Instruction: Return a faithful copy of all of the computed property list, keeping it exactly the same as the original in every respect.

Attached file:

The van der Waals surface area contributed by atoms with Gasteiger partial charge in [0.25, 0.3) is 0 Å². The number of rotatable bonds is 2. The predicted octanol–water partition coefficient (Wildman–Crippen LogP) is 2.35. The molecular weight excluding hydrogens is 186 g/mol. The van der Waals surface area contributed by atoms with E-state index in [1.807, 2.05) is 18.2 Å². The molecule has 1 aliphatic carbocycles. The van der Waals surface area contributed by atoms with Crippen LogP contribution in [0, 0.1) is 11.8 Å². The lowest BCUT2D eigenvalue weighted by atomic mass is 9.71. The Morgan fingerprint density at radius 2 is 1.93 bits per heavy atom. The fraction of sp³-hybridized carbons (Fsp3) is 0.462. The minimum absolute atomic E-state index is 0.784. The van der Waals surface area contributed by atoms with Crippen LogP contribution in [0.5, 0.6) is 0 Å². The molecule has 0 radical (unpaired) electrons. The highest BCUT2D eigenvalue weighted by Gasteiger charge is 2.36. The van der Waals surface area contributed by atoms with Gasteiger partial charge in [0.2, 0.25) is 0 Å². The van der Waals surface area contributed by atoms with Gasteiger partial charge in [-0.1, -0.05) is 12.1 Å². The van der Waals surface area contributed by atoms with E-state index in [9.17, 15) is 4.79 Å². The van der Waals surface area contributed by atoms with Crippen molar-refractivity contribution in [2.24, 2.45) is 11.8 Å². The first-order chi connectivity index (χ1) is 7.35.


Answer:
The van der Waals surface area contributed by atoms with Gasteiger partial charge in [0.25, 0.3) is 0 Å². The number of rotatable bonds is 2. The predicted octanol–water partition coefficient (Wildman–Crippen LogP) is 2.35. The molecular weight excluding hydrogens is 186 g/mol. The van der Waals surface area contributed by atoms with E-state index in [1.807, 2.05) is 18.2 Å². The molecule has 1 aliphatic carbocycles. The van der Waals surface area contributed by atoms with Crippen LogP contribution in [0, 0.1) is 11.8 Å². The lowest BCUT2D eigenvalue weighted by atomic mass is 9.71. The Morgan fingerprint density at radius 2 is 1.93 bits per heavy atom. The fraction of sp³-hybridized carbons (Fsp3) is 0.462. The minimum absolute atomic E-state index is 0.784. The van der Waals surface area contributed by atoms with Crippen LogP contribution in [0.5, 0.6) is 0 Å². The molecule has 0 radical (unpaired) electrons. The highest BCUT2D eigenvalue weighted by Gasteiger charge is 2.36. The van der Waals surface area contributed by atoms with Gasteiger partial charge in [0.2, 0.25) is 0 Å². The van der Waals surface area contributed by atoms with Gasteiger partial charge in [-0.1, -0.05) is 12.1 Å². The van der Waals surface area contributed by atoms with E-state index in [9.17, 15) is 4.79 Å². The van der Waals surface area contributed by atoms with Crippen molar-refractivity contribution in [2.24, 2.45) is 11.8 Å². The first-order chi connectivity index (χ1) is 7.35.